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Essentially I need to do something like this.... this is just an example... but the syntax of the first query doesn't work in MySQL

update people set prize = '' 
where prize = 'Gold' and class = (select class from people where id = person_id);
update people set prize = 'Gold' where id = <id>;

Only one person can have the Gold prize in any class. I only know the person_id of the person who receives the Gold prize.

I am trying to blank out any previous Gold prize winners in the same class as person_id in the first query. Then set the new Gold winner in the second.

I believe I need to use some type of inner join, but I'm not 100% sure on this.

What would be even smarter if I could do the whole lot in one query!

Can anyone lend advice?

Thanks :)

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5 Answers 5

up vote 7 down vote accepted
UPDATE people
SET    prize = CASE WHEN id = @lucky THEN 'Gold' ELSE 'Silver' END
WHERE  class = (
       SELECT  class
       FROM    people
       WHERE   id = @lucky
       )

This will grant all users with a Silver prize, except the @lucky one who gets the Gold.

If you only need to update the @lucky and the ex-champion, issue the following:

UPDATE people
SET    prize = CASE WHEN id = @lucky THEN 'Gold' ELSE 'Silver' END
WHERE  id = @lucky
       OR (class, prize) =
       (
       SELECT  class, 'Gold'
       FROM    people
       WHERE   id = @lucky
       )
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This doesn't do the same as posted in the question. You're overriding every prize within a class with either "Gold" or "Silver" while the above query removes only the "Gold" prizes and sets a new one. Example: what if one of the people had a "Bronze" price? –  VVS May 27 '09 at 17:04
    
@David Hympohl: Good point, you could do that by appending "WHERE class = 'Gold' or id = @lucky" to the end of the query. –  Andomar May 27 '09 at 17:33
    
@David: the @op's query sets the prize to '' for each person within the class. I just replaced a '' with 'Silver' for readability –  Quassnoi May 27 '09 at 17:40

It's not always best to do complex updates in a single SQL query. In fact, it could be more efficient to run two simple queries. So be sure to benchmark both solutions.

MySQL supports an extension to UPDATE syntax for multi-table update. You can perform a JOIN as part of the update instead of using subqueries.

Then you can use the IF() function (or CASE) to change the prize value to different values conditionally.

So if you absolutely must use a single query, try something like this:

UPDATE people p1 JOIN people p2 
  ON (p1.class = p2.class AND p2.id = <person_id>)
SET prize = IF(p1.id = <person_id>, 'Gold', '')
WHERE p1.id = <person_id> OR p1.prize = 'Gold';

Or this alternative:

UPDATE people p1 JOIN people p2 
  ON (p1.class = p2.class AND p2.id = <person_id>)
SET p1.prize = CASE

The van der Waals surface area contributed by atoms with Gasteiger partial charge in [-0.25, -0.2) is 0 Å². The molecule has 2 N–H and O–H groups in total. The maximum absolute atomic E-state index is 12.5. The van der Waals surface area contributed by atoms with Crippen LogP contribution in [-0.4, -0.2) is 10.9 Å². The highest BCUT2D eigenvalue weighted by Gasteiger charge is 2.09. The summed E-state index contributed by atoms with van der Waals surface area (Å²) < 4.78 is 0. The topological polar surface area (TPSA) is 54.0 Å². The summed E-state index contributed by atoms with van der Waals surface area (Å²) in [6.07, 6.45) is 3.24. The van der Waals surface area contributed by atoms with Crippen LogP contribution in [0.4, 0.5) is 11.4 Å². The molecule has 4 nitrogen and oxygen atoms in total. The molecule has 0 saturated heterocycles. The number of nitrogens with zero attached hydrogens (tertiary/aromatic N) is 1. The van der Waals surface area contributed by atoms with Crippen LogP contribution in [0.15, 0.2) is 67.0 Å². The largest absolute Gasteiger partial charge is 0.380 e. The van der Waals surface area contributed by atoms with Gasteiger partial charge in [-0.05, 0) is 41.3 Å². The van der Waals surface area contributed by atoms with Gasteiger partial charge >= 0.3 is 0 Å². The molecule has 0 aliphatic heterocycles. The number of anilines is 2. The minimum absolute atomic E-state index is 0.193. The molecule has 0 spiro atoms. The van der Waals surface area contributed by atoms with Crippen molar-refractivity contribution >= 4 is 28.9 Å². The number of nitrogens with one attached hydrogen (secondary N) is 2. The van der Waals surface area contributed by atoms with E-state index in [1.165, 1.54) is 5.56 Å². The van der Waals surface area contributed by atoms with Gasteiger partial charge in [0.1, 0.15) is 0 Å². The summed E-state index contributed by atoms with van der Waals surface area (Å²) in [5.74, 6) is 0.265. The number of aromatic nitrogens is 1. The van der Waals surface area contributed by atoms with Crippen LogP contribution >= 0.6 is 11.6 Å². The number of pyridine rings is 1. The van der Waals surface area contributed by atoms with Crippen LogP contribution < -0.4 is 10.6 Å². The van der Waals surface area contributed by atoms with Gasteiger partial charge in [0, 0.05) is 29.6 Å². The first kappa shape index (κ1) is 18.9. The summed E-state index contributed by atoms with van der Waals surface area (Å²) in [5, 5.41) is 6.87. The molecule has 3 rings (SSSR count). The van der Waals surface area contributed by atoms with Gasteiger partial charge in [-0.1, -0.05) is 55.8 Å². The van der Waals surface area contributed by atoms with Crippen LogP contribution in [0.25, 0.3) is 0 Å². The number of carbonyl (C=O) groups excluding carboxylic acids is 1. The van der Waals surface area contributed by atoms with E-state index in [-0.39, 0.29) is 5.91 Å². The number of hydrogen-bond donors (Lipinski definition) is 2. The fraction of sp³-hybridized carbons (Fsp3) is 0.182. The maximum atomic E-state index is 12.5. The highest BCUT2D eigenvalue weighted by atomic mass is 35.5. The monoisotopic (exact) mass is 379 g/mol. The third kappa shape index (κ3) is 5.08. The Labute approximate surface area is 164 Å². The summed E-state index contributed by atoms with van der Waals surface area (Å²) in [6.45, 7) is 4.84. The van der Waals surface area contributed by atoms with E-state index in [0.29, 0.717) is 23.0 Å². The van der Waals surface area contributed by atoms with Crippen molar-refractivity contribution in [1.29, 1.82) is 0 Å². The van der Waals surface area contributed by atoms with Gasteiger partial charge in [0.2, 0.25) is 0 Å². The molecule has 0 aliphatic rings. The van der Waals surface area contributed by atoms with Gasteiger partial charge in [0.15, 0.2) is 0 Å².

WHEN p1.id = <person_id> THEN 'Gold'
  WHEN p1.prize = 'Gold' THEN ''
  ELSE p1.prize -- other cases are left as is
 END CASE;
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Wouldn't this rob bronze prize owners of their medal? –  Andomar May 27 '09 at 17:41
    
@Andomar: You're right. I've edited the answer with this in mind. –  Bill Karwin May 27 '09 at 18:25

If you are after a single statement you could use the CASE operator? Not used MySQL but something like:

UPDATE people
SET prize = CASE
              WHEN 'Gold' AND id != @newid THEN ''
              WHEN '' AND id = @newid THEN 'Gold'
            END 
WHERE class = ( 
                SELECT class 
                FROM people
                WHERE id = @newid 
              )
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What is CASE WHEN '' THEN supposed to do? Always returns false on my server. :) –  Andomar May 27 '09 at 17:44
    
ah sorry, hadn't tested it. You can use CASE prize WHEN 'Gold' THEN.... or if you need to use an expression CASE WHEN prize = 'Gold' THEN ... WHEN prize = '' THEN .... –  Chris Cameron-Mills Jun 5 '09 at 17:40

You could definitely create a stored procedure that takes the id of the new prize winner as an argument.

Then you can call that stored procedure in one line.

I'm using MS SQL here but something similar to:

CREATE PROC UpdatePrize
  @newid int

AS

UPDATE people
SET prize = '' 
WHERE prize = 'Gold'
AND class = ( SELECT class 
              FROM people
              WHERE id = @newid )

UPDATE people
SET prize = 'Gold'
WHERE id = @newid

GO
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Since you're doing two distinct updates there's no need to do it in one query. If you're afraid of inconsistent data because one of the two queries might fail, you can use transactions and rollback of any of the two queries fails.

Your current query is totally readable and understandable while the posted solutions are far from easy readable.

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